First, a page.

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Momordica charantia

Common namesbalsam pear, band carilla, bitter gourd
Ecocrop code7795

BRIEF DESCRIPTION A herbaceous, pubescent vine up to 5 m long climbing by tendrils with leaves, alternating, simple, cordate and much lobed. The fruit 3-11 or 45 x2-4 or 8 cm, is something like a cucumber, more spindle shape or globose with a very wart-like surface. USES To remove most of its bitterness the whole small fruits or fruit slices are soaked in salt water before or after parboiled. They are cooked in many dishes, and can be pickled. Fruits are also stuffed. Leaves make a good spinach dish and seeds are used as a condiment. Fruits, young shoots and flowers are used as flavouring. It can also be planted as an ornamental and is mentioned as a useful agroforestry species. GROWING PERIOD Annual. Flowers 30-35 days after planting and fruit is picked after 50-70 days. The plant continue to bear fruits for the following 70-85 days. COMMON NAMES Bitter gourd, Balsam pear, Bitter cucumber, Bitter melon, Margose, Cundiamor, Kerelaq, Tita kerala, Peria, Peria laut, Periok, Palia, Paria, Ampalaya, Amargoso, Paroka, Pakal, Pavakai, Fu kwa, Kiuri, Balsam apple, Mreah, Haix, S'aix, Mara, Phakha, Maha. FURTHER INF Scientific synonym: M. indica, M. elegans, M. chinensis. Bitter gourd is normally grown in hot, humid tropical areas with high rainfall at elevations up to 500 m. It grows wild in lowland rain forest and riverine forest, up to 1000 m in altitude. Plants require trellising. Yields of up to 10-30 t/ha can be obtained.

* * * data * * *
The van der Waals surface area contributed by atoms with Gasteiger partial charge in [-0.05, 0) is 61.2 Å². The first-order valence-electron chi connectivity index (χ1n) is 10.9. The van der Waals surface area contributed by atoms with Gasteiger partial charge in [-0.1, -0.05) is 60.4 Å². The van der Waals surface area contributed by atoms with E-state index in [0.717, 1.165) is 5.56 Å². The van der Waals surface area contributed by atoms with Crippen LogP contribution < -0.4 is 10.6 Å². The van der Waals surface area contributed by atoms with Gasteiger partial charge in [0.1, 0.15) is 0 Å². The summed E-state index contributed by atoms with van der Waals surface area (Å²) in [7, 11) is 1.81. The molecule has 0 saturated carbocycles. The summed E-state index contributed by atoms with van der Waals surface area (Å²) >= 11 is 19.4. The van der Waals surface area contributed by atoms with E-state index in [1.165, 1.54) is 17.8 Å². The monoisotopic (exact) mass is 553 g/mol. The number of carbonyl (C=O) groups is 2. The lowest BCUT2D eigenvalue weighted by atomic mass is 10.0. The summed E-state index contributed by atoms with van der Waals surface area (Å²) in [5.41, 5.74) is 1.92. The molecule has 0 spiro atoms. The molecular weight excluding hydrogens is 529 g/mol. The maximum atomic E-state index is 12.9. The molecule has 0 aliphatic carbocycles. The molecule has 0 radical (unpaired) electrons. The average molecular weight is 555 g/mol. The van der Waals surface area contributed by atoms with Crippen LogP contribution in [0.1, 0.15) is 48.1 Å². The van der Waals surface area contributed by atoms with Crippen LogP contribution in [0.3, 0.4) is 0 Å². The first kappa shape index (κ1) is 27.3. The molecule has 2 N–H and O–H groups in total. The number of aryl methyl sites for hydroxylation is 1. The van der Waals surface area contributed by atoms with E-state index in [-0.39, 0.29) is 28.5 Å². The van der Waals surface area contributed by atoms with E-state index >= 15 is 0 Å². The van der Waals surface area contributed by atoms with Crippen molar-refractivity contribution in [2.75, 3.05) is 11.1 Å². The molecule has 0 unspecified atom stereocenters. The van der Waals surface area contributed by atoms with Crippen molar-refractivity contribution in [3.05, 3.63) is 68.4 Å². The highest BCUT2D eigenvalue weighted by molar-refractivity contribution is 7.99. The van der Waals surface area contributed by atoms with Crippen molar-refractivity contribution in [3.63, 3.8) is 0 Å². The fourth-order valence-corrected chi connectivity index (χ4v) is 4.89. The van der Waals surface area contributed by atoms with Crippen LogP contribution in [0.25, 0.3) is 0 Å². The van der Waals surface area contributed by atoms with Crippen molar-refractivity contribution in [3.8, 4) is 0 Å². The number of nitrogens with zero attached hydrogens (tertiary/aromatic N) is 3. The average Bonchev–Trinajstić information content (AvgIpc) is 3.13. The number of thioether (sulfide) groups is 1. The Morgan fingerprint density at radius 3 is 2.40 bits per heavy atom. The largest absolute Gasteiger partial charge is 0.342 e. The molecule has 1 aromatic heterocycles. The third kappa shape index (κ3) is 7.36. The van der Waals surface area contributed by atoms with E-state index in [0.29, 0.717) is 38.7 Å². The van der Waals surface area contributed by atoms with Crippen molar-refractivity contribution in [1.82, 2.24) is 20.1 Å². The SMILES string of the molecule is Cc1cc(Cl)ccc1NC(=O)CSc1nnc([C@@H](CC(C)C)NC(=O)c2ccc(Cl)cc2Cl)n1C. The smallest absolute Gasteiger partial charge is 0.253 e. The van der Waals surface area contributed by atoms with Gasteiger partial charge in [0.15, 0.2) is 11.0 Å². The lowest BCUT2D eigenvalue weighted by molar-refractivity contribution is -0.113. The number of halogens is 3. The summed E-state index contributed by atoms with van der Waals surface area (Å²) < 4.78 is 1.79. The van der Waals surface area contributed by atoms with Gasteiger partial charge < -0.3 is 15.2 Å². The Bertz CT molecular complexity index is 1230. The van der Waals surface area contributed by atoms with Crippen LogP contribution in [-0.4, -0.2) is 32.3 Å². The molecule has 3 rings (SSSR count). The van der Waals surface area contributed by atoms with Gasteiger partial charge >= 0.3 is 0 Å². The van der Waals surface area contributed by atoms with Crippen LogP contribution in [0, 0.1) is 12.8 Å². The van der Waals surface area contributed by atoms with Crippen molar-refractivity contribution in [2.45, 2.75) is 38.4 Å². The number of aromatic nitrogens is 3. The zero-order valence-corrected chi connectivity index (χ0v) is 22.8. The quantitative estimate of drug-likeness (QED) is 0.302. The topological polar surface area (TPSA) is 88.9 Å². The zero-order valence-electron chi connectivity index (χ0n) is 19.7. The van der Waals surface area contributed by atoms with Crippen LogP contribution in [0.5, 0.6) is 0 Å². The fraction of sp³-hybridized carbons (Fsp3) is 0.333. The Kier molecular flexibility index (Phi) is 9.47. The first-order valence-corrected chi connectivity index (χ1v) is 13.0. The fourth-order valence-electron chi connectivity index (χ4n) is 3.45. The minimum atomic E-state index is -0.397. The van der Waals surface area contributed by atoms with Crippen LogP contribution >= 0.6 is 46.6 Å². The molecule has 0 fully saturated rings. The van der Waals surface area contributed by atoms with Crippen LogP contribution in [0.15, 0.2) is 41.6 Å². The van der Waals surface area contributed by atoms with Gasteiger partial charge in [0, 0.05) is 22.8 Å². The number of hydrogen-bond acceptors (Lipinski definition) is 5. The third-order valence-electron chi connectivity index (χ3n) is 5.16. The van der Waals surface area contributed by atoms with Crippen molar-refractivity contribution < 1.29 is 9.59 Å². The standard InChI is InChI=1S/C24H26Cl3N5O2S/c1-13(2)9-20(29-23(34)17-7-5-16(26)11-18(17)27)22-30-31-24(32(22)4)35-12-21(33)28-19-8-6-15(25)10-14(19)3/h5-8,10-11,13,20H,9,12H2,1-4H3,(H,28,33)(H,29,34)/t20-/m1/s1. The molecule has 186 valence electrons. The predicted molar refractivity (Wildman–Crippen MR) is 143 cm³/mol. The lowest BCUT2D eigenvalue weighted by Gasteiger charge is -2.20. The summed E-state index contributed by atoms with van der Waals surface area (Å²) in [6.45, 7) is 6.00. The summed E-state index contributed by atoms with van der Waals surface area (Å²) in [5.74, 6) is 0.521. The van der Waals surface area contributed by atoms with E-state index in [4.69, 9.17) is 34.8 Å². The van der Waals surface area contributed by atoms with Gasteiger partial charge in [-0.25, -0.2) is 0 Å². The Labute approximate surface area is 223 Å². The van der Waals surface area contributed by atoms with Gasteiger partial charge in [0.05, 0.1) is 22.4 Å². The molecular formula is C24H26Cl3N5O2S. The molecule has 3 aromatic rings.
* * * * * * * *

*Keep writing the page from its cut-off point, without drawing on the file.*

SOURCES (M. charantia L.)
Rice R 1990 pp 247-248 [TEMP, RAIN, FER]
Tindall H 1983 pp 179-181 [RAIN, TEMP, FER, DRA]
Duke J 1975 pp 21 [PH, RAIN, TEMP]
Roecklein J 1987 pp 474 [USE, TEMP, TEXT]
Nair P 1980 pp 280-281 [USE, DRA, FER]
Martin F 1984 pp 191-194 [TEMP, RAIN, PHO, TEXT, FER, USE]
Siemonsma J 1993 pp 206-210 [DRA, TEXT, FER, USE]